Your reply brief might turn out to be the most important vehicle for influencing an appellate court. You’ve just seen your opponent’s best shot at the arguments you made in your opening brief. Now you can give your best answers to those. Since no "sur-rebuttal" brief is allowed, he can't respond to your answers - except at oral argument, when it's probably too late to have much effect.
A few judges think the reply brief is so important that they read it first.
But many judges derisively call reply briefs "repeat briefs", because most do little more than repeat arguments made in appellant's opening brief. Put yourself in the shoes of The Decider. You’ve just read the opening brief and then the respondent's brief. Why would you then want to spend more of your valuable time reading a rehash of arguments you already read?
The reply brief should reply. It should contain your answers to the best arguments in respondent's brief. These answers might briefly interweave key points (especially facts) made in your opening brief, which could help hammer them home.
Here’s how I usually structure each section of my reply brief. First, “At AOB XX, we contended that . . . .” Here, insert a very short summary of that particular argument in your opening brief. Second, “At RB XX, respondent argues . . . .” Here, insert a brief summary of respondent’s counterarguments to that argument. Finally, “Respondent is mistaken, because. . . .” This structure makes it easy for the reader to locate all the pertinent arguments. It also allows you to repeat the essence (but no more) of your AOB argument.
Don't write another statement of facts for your reply brief. If respondent has misstated any facts or violated the standard of review or any presumptions, point this out in the Argument section of your reply brief.
Every statement of facts - for either party - must comply with the standard of review that applies to the legal issues raised in the opening brief. For example, if the appeal is from a summary judgment, the facts must come from the evidence favorable to the appellant, not from the evidence favorable to respondent. In my experience, respondents often ignore or try to slide around this rule, asserting certain "facts" and citing as supporting evidence declarations that were favorable to respondent but were contradicted by appellant's evidence. When this happens, I often begin my reply brief with something like: "Please ignore respondent's statement of 'facts', because it fails to comply with this Court's standard of review for summary judgments."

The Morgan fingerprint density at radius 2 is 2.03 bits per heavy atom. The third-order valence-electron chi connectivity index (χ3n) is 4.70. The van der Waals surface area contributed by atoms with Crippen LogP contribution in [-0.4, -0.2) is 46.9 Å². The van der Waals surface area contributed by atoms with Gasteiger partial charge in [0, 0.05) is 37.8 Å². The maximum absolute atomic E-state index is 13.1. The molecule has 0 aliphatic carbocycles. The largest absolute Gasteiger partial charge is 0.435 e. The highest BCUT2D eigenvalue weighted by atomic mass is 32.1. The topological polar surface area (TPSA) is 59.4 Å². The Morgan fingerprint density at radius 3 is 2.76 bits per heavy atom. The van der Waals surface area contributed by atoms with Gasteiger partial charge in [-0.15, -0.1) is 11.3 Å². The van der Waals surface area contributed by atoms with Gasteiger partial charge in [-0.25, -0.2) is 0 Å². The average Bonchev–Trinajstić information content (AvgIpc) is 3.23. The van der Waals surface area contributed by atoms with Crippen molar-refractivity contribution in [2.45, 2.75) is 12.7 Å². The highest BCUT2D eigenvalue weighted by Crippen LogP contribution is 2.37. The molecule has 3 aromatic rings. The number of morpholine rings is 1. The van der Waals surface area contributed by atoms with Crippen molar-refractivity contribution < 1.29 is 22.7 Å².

Reply to all of respondent's strong arguments and important cases. If you don't, they will impress the Court and might well cost you the appeal. Remember: you can try to respond to them at oral argument, but by then it will probably be too late to affect the outcome.
But don't bother trying to distinguish all of respondent's minor cases. It might be helpful to point out one or two of his more inexcusable mistakes, thereby calling into question his reliability on his better arguments.
A couple of times, I've picked up my opponent's respondent's brief, seen a rebuttal to one of the arguments I made in my opening brief - and could think of no good response! For my reply brief, I had three choices: (1) ignore his rebuttal, (2) include the best response I could come up with, even though I knew it was weak, or (3) concede the point. #1 is a very bad idea. Strong arguments against you won't go away. #2 isn't much better. Each time, I chose #3. The issue did not cost me the appeal, so I could afford to concede it. And the concession would enhance my credibility with the Court - which hardly ever sees lawyers concede anything. (Each time, I won the appeal.)
Your conclusion should restate - very, very briefly - your main arguments, so that will be the last thing the judge sees before she puts down the three briefs.
In a recent column on moot courts, I suggested holding a moot court before you file your reply brief. Bring in a panel of neutral, bright generalists. Have them read the appellant’s opening brief, the respondent’s brief, and your draft reply brief before the moot court. Their feedback will help you improve the reply brief.
The reply brief is your last real chance to persuade the court. Make it count.
by M.A.T. Legal Director Myron Moskovitz